The INFP inhabits the internal world of imagination and creativity and are not bound by traditions or the usual conventions. They won’t deliberately go and buck the system they will simply withdraw and do things their own way. INFPs have the maxim ‘live and let live’ except when something encroaches on their personal values and then the INFP can change and become inflexible and judgemental. INFPs will need to consider the wider ramifications and any activity, task or project must have some bigger meaning or be part of something to which they feel they can expend their emotional energies and, if this is the case, the INFP can be so productive and even sweep up the detail - provided there is a clear causal link to the bigger picture. In some organisations it is the fact that an INFP is committed to the cause that makes things tick although they prefer to remain independent of spirit and of control they can, paradoxically, be excellent organisational people. The INFP has an interesting, unique take on the world, will be generally seen as reserved but their passions know no bounds if they are committed to the task/project/people/organisation. INFPs, although quite shy and under the radar, nevertheless need harmony and in its absence will work hard to create an environment where everyone rubs along.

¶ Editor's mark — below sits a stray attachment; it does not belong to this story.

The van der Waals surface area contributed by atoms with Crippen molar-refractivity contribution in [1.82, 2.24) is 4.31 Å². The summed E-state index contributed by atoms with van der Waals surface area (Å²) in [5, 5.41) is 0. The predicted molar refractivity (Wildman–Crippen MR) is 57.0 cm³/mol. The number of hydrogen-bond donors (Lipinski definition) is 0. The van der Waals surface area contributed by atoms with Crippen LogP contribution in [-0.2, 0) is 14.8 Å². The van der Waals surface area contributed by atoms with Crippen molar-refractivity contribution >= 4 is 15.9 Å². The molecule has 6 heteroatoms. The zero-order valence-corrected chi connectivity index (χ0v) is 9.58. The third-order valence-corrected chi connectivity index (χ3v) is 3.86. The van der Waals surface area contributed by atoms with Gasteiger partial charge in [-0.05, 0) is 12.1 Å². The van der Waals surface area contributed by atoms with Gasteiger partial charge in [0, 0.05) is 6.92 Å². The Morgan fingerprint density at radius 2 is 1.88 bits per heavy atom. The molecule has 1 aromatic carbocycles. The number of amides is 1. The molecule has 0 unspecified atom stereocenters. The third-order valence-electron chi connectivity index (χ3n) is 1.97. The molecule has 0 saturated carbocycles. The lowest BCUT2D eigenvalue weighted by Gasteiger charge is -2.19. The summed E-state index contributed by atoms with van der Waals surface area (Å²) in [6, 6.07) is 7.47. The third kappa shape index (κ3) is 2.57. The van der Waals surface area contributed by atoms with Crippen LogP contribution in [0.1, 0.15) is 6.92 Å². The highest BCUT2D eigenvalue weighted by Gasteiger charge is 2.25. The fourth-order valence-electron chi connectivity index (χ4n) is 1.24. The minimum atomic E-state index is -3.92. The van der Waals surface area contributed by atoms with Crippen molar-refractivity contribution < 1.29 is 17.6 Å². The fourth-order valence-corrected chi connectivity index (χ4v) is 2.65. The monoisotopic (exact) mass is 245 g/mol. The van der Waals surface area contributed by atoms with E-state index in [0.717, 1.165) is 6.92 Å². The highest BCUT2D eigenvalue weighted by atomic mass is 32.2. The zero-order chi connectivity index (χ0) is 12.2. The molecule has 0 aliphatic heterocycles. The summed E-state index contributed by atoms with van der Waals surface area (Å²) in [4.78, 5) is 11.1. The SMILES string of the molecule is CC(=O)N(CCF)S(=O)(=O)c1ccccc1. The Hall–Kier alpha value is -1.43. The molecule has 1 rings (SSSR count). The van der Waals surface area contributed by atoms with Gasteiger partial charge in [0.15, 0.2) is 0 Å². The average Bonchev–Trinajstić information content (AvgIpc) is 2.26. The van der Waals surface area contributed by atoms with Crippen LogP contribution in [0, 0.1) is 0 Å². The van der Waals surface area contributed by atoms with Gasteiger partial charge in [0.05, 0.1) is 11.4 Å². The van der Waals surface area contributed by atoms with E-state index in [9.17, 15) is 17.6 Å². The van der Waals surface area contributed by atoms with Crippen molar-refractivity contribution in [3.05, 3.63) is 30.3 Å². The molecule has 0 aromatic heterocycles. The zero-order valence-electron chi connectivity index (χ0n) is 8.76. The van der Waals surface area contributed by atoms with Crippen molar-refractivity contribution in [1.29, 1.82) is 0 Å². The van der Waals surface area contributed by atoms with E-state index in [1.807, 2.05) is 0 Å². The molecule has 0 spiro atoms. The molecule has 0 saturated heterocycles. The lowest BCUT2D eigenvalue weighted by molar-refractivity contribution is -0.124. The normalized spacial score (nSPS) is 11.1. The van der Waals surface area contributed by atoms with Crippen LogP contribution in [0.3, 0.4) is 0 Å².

If the work has no meaning INFPs will struggle to maintain interest and their minds will drift off to loftier thoughts. They are not naturally detailed individuals but also do not respond well to deadlines or targets preferring to feel bought in to activities, or cultures and then they will work long and hard for ‘the cause.’ This need for meaning pervades the INFP world and motivating INFPs is around making them feel valued for who they are and then their contribution will be fulfilling and immense. The INFP need for harmony means that they may struggle in a tense or aggressive atmosphere and also that they have trouble giving negative feedback as they don’t like to upset the equilibrium. Facts and details bore INFPs and they tend to ignore them in favour of big picture, future orientation and meaning. They are optimistic and positive types which is great at acting as the glue and raising morale among people but it may negate them accepting or even seeing anything negative as they tend not to ‘confront the brutal facts,’ focusing on what might be rather than what is. This optimism and positivity also means they do not like to be constrained or micromanaged needing flexibility to do things in the way that is best for them and, to be honest, this approach will get the best out of INFPs allowing them to contribute more.